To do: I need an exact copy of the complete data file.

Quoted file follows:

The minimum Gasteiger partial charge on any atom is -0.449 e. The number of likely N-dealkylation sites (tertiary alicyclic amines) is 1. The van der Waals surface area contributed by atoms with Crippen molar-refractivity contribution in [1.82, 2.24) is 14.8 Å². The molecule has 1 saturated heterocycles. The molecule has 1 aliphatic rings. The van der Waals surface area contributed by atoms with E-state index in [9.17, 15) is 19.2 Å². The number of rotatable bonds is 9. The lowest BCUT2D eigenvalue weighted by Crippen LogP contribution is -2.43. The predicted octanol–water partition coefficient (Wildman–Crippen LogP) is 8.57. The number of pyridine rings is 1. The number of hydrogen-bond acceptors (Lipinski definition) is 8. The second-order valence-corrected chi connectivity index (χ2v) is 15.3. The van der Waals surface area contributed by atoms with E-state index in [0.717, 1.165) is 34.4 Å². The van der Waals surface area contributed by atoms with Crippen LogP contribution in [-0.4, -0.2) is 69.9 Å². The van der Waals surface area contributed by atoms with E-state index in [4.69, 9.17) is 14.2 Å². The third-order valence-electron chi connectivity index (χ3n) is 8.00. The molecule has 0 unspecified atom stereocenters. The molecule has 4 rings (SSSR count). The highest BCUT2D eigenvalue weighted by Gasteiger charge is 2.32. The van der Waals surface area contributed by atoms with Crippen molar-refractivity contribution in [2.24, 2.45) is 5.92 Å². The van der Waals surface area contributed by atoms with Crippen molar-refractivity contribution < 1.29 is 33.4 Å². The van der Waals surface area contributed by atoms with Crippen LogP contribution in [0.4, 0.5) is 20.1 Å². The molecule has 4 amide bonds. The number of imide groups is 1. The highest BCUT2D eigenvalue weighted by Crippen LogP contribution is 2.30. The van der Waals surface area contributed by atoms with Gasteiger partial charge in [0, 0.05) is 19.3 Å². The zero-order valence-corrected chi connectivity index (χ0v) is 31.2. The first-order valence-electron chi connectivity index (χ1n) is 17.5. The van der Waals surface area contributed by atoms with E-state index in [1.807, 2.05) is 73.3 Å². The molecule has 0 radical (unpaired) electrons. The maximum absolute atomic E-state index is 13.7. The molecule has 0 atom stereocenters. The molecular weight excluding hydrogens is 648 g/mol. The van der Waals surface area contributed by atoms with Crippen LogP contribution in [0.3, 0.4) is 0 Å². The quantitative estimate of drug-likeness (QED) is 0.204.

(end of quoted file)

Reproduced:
The minimum Gasteiger partial charge on any atom is -0.449 e. The number of likely N-dealkylation sites (tertiary alicyclic amines) is 1. The van der Waals surface area contributed by atoms with Crippen molar-refractivity contribution in [1.82, 2.24) is 14.8 Å². The molecule has 1 saturated heterocycles. The molecule has 1 aliphatic rings. The van der Waals surface area contributed by atoms with E-state index in [9.17, 15) is 19.2 Å². The number of rotatable bonds is 9. The lowest BCUT2D eigenvalue weighted by Crippen LogP contribution is -2.43. The predicted octanol–water partition coefficient (Wildman–Crippen LogP) is 8.57. The number of pyridine rings is 1. The number of hydrogen-bond acceptors (Lipinski definition) is 8. The second-order valence-corrected chi connectivity index (χ2v) is 15.3. The van der Waals surface area contributed by atoms with E-state index in [0.717, 1.165) is 34.4 Å². The van der Waals surface area contributed by atoms with Crippen LogP contribution in [-0.4, -0.2) is 69.9 Å². The van der Waals surface area contributed by atoms with E-state index in [4.69, 9.17) is 14.2 Å². The third-order valence-electron chi connectivity index (χ3n) is 8.00. The molecule has 0 unspecified atom stereocenters. The molecule has 4 rings (SSSR count). The highest BCUT2D eigenvalue weighted by Gasteiger charge is 2.32. The van der Waals surface area contributed by atoms with Crippen molar-refractivity contribution in [2.24, 2.45) is 5.92 Å². The van der Waals surface area contributed by atoms with Crippen molar-refractivity contribution < 1.29 is 33.4 Å². The van der Waals surface area contributed by atoms with Crippen LogP contribution in [0.4, 0.5) is 20.1 Å². The molecule has 4 amide bonds. The number of imide groups is 1. The highest BCUT2D eigenvalue weighted by Crippen LogP contribution is 2.30. The van der Waals surface area contributed by atoms with Gasteiger partial charge in [0, 0.05) is 19.3 Å². The zero-order valence-corrected chi connectivity index (χ0v) is 31.2. The first-order valence-electron chi connectivity index (χ1n) is 17.5. The van der Waals surface area contributed by atoms with E-state index in [1.807, 2.05) is 73.3 Å². The molecule has 0 radical (unpaired) electrons. The maximum absolute atomic E-state index is 13.7. The molecule has 0 atom stereocenters. The molecular weight excluding hydrogens is 648 g/mol. The van der Waals surface area contributed by atoms with Crippen LogP contribution in [0.3, 0.4) is 0 Å². The quantitative estimate of drug-likeness (QED) is 0.204.